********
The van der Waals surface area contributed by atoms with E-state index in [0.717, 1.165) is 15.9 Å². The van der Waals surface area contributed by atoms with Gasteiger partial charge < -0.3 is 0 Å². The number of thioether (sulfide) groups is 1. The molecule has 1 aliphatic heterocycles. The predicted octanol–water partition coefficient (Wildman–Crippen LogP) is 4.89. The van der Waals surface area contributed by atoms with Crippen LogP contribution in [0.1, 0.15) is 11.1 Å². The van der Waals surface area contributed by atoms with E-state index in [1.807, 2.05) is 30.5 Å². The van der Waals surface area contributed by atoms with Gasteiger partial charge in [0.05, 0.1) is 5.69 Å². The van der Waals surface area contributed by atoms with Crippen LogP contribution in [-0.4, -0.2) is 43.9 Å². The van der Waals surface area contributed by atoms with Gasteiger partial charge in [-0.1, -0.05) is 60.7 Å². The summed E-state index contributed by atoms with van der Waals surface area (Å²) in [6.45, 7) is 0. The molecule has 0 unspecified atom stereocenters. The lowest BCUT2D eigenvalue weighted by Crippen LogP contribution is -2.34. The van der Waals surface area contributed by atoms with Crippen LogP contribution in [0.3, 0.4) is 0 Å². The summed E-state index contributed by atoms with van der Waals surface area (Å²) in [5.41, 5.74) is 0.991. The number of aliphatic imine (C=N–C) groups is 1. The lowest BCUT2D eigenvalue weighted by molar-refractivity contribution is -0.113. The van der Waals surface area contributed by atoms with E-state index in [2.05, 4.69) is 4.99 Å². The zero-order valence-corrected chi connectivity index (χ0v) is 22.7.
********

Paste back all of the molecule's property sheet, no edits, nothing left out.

The van der Waals surface area contributed by atoms with E-state index in [0.717, 1.165) is 15.9 Å². The van der Waals surface area contributed by atoms with Gasteiger partial charge < -0.3 is 0 Å². The number of thioether (sulfide) groups is 1. The molecule has 1 aliphatic heterocycles. The predicted octanol–water partition coefficient (Wildman–Crippen LogP) is 4.89. The van der Waals surface area contributed by atoms with Crippen LogP contribution in [0.1, 0.15) is 11.1 Å². The van der Waals surface area contributed by atoms with E-state index in [1.807, 2.05) is 30.5 Å². The van der Waals surface area contributed by atoms with Gasteiger partial charge in [0.05, 0.1) is 5.69 Å². The van der Waals surface area contributed by atoms with Crippen LogP contribution in [-0.4, -0.2) is 43.9 Å². The van der Waals surface area contributed by atoms with Gasteiger partial charge in [-0.1, -0.05) is 60.7 Å². The summed E-state index contributed by atoms with van der Waals surface area (Å²) in [6.45, 7) is 0. The molecule has 0 unspecified atom stereocenters. The lowest BCUT2D eigenvalue weighted by Crippen LogP contribution is -2.34. The van der Waals surface area contributed by atoms with Crippen LogP contribution in [0.3, 0.4) is 0 Å². The summed E-state index contributed by atoms with van der Waals surface area (Å²) in [5.41, 5.74) is 0.991. The number of aliphatic imine (C=N–C) groups is 1. The lowest BCUT2D eigenvalue weighted by molar-refractivity contribution is -0.113. The van der Waals surface area contributed by atoms with E-state index in [2.05, 4.69) is 4.99 Å². The zero-order valence-corrected chi connectivity index (χ0v) is 22.7.